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How can I create a dictionary with no duplicate values from a dictionary that may have duplicate values?

IDictionary<string, string> myDict = new Dictionary<string, string>();

myDict.Add("1", "blue");
myDict.Add("2", "blue");
myDict.Add("3", "red");
myDict.Add("4", "green");


uniqueValueDict = myDict.???

Edit:

-I don't care which key is kept. - Is there something using Distinct() operation?

share|improve this question
6  
Which key do you want to keep? "1", "2", or none? – dtb Sep 22 '09 at 19:30
    
I think you need to give more information about the behavior of the unique-making function. For blue, which key should it keep, 1 or 2? – Tesserex Sep 22 '09 at 19:31
    
up vote 38 down vote accepted

What do you want to do with the duplicates? If you don't mind which key you lose, just build another dictionary like this:

IDictionary<string, string> myDict = new Dictionary<string, string>();

myDict.Add("1", "blue");
myDict.Add("2", "blue");
myDict.Add("3", "red");
myDict.Add("4", "green");

HashSet<string> knownValues = new HashSet<string>();
Dictionary<string, string> uniqueValues = new Dictionary<string, string>();

foreach (var pair in myDict)
{
    if (knownValues.Add(pair.Value))
    {
        uniqueValues.Add(pair.Key, pair.Value);
    }
}

That assumes you're using .NET 3.5, admittedly. Let me know if you need a .NET 2.0 solution.

Here's a LINQ-based solution which I find pleasantly compact...

var uniqueValues = myDict.GroupBy(pair => pair.Value)
                         .Select(group => group.First())
                         .ToDictionary(pair => pair.Key, pair => pair.Value);
share|improve this answer
    
Wow Jon, you almost broke the 100K mark :-) – Eric J. Sep 22 '09 at 19:37
9  
Little does he know after 100K it loops back to 0, ruuhaha – SwDevMan81 Sep 22 '09 at 20:28
    
Thanks. The linq solution is what I was looking for. Curious could you somehow use the Distinct extension method? – User Sep 22 '09 at 20:55
    
@User: I don't think Distinct would help in this case... DistinctBy from MoreLINQ would though. – Jon Skeet Sep 22 '09 at 21:27
    
The LINQ method does not work in all situtions. Some dictionary sets do not allow you to call the .GroupBy() method. – Mitchell Skurnik Oct 14 '10 at 17:29

The brute-force solution would be something like the following

var result = dictionary
    .GroupBy(kvp => kvp.Value)
    .ToDictionary(grp => grp.First().Value, grp.Key)

assuming you don't really care about the key used to represent a group of duplicates and it is acceptable to rebuild the dictionary.

share|improve this answer
    
I tried to imagine linq-like solution but didn't have VS at my fingertips. +1 for materializing this approach ;-) – queen3 Sep 22 '09 at 19:38
    
I am not sure if it even compiles ... just going to fire up VS and test it... – Daniel Brückner Sep 22 '09 at 19:39
    
Didn't compile because I missed .Value after the First() call, but fixed it. – Daniel Brückner Sep 22 '09 at 19:44
    
This didn't work for me. It created a dictionary with the "value" as both the key and the value. – User Sep 22 '09 at 20:53

Jon beat me to the .NET 3.5 solution, but this should work if you need a .NET 2.0 solution:

        List<string> vals = new List<string>();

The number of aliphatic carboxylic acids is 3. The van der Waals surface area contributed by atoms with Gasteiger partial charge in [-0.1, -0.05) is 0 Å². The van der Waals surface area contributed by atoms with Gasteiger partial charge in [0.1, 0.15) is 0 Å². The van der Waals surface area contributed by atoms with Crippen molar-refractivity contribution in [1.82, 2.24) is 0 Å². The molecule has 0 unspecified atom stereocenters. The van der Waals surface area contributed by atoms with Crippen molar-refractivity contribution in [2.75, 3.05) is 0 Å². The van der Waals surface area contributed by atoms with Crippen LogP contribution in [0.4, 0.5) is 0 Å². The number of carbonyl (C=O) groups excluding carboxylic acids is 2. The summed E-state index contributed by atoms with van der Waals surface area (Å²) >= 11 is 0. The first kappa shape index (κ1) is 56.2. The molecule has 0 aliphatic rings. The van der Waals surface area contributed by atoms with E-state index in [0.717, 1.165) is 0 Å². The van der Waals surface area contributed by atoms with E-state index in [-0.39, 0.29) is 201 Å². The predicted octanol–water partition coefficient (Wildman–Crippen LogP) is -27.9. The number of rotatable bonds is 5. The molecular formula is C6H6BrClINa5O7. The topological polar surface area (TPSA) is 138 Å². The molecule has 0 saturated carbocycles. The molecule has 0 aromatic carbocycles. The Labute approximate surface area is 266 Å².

Dictionary<string, string> newDict = new Dictionary<string, string>();
        foreach (KeyValuePair<string, string> item in myDict)
        {
            if (!vals.Contains(item.Value))
            {
                newDict.Add(item.Key, item.Value);
                vals.Add(item.Value);
            }
        }
share|improve this answer
foreach (var key in mydict.Keys)
  tempdict[mydict[key]] = key;
foreach (var value in tempdict.Keys)
  uniquedict[tempdict[value]] = value;
share|improve this answer
Dictionary<string, string> test = new Dictionary<string,string>();
test.Add("1", "blue");
test.Add("2", "blue");
test.Add("3", "green");
test.Add("4", "red");
Dictionary<string, string> test2 = new Dictionary<string, string>();
foreach (KeyValuePair<string, string> entry in test)
{
    if (!test2.ContainsValue(entry.Value))
        test2.Add(entry.Key, entry.Value);
}
share|improve this answer

In addition to the answer of Jon Skeet , if your value is an intern object you can use :

var uniqueValues = myDict.GroupBy(pair => pair.Value.Property)
                     .Select(group => group.First())
                     .ToDictionary(pair => pair.Key, pair => pair.Value);

This way you will remove the duplicate only on one property of the object

share|improve this answer

This is how I did it:

                dictionary.add(control, "string1");
                dictionary.add(control, "string1");
                dictionary.add(control, "string2");
              int x = 0;
        for (int i = 0; i < dictionary.Count; i++)
        {         
            if (dictionary.ElementAt(i).Value == valu)
            {
                x++;
            }
            if (x > 1)
            {
                dictionary.Remove(control);
            }
        }
share|improve this answer

Just a footnote to those using the Revit API, this is one method that works for me in removing duplicate elements, when you can't use say wallType as your object type and instead need to leverage raw elements. it's a beaut mate.

  //Add Pair.value to known values HashSet
                 HashSet<string> knownValues = new HashSet<string>();

                Dictionary<Wall, string> uniqueValues = new Dictionary<Wall, string>();

                 foreach (var pair in wall_Dict)
                 {
                     if (knownValues.Add(pair.Value))
                     {
                         uniqueValues.Add(pair.Key, pair.Value);
                     }
                 }
share|improve this answer

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